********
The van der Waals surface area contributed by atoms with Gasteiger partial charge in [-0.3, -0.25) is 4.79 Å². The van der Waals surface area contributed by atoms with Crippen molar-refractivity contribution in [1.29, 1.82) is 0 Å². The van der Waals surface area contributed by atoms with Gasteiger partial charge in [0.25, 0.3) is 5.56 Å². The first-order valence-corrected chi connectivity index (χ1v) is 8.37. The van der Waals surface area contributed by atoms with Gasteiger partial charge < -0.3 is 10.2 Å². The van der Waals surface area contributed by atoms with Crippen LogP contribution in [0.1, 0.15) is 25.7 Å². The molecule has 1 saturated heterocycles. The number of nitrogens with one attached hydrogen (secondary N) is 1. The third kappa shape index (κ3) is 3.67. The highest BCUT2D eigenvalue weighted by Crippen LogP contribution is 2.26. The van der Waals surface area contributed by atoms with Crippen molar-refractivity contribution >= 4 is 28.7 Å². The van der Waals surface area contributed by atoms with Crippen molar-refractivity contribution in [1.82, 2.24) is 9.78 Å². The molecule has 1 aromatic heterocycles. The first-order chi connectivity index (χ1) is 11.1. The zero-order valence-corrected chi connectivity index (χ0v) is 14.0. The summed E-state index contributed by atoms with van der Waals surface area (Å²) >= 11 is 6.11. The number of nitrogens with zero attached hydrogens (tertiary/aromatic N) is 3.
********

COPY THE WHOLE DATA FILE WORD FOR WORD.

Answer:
The van der Waals surface area contributed by atoms with Gasteiger partial charge in [-0.3, -0.25) is 4.79 Å². The van der Waals surface area contributed by atoms with Crippen molar-refractivity contribution in [1.29, 1.82) is 0 Å². The van der Waals surface area contributed by atoms with Gasteiger partial charge in [0.25, 0.3) is 5.56 Å². The first-order valence-corrected chi connectivity index (χ1v) is 8.37. The van der Waals surface area contributed by atoms with Gasteiger partial charge < -0.3 is 10.2 Å². The van der Waals surface area contributed by atoms with Crippen LogP contribution in [0.1, 0.15) is 25.7 Å². The molecule has 1 saturated heterocycles. The number of nitrogens with one attached hydrogen (secondary N) is 1. The third kappa shape index (κ3) is 3.67. The highest BCUT2D eigenvalue weighted by Crippen LogP contribution is 2.26. The van der Waals surface area contributed by atoms with Crippen molar-refractivity contribution >= 4 is 28.7 Å². The van der Waals surface area contributed by atoms with Crippen molar-refractivity contribution in [1.82, 2.24) is 9.78 Å². The molecule has 1 aromatic heterocycles. The first-order chi connectivity index (χ1) is 11.1. The zero-order valence-corrected chi connectivity index (χ0v) is 14.0. The summed E-state index contributed by atoms with van der Waals surface area (Å²) >= 11 is 6.11. The number of nitrogens with zero attached hydrogens (tertiary/aromatic N) is 3.